“Always alone but never alone” (Breyten Breytenbach) is the feeling result of freezing time and space inside an encapsulated world which is a prison. But what if this sort of Place manages to keep good time?
In his article “At home in prison“, Lex Wouterloot sees in imprisonment a direct paradox of detention: Detention means banishment from house and family and isolation in a closed penitentiary. This social separation from family ties forms one of the greatest burdens of imprisonment. […] (A) prisoner is thrown back totally upon his own psychological resources and made dependent upon the functioning of the penal system. Paradoxically, the prison places the inmate in an environment where scarcely any privacy exists. Locked up alone in a cell, the prisoner is subjected to permanent supervision by guards, who practise silent surveillance through a hatch in the cell door or via a video camera.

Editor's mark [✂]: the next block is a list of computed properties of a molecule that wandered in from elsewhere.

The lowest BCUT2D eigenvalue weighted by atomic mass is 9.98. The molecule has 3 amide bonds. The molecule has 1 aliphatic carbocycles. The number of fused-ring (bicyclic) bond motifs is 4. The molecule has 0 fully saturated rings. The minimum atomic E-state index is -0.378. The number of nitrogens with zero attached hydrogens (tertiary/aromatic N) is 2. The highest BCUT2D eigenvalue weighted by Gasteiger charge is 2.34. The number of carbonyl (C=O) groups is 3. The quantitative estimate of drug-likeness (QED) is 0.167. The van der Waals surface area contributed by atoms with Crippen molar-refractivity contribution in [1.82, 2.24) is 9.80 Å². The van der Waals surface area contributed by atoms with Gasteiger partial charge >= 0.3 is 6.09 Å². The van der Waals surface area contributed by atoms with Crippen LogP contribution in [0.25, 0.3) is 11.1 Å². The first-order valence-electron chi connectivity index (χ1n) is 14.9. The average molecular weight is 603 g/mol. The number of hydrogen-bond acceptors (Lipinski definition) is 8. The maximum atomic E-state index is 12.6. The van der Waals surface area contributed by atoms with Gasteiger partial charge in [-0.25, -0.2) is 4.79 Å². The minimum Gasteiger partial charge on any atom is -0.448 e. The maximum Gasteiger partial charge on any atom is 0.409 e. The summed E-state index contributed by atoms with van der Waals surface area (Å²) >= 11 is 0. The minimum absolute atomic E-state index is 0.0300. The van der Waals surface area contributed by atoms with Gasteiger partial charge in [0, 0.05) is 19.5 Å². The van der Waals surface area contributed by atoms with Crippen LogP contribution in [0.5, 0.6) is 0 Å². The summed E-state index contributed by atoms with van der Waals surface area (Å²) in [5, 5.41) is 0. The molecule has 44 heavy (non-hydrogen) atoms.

Even if he compares inmates with immobilised and isolated zombies fighting boredom and killing time, some initiatives try to impulse their privatepublic everyday life. By means of social interaction and promotion of motivation through personal skills, the Jail Warden of Cebu Prison in Philippines developed a 1,500 inmates group choreography. Michael Jackson’s Thriller was conscientiously rehearsed and performed in their leisure courtyard. A stage directly widening their daily cocooning routine, and indirectly catapulting them into the global celebrities market, making MJ’s choreographer eventually work together with them.
The virtual zombie life acquires at least a more meaningful existence.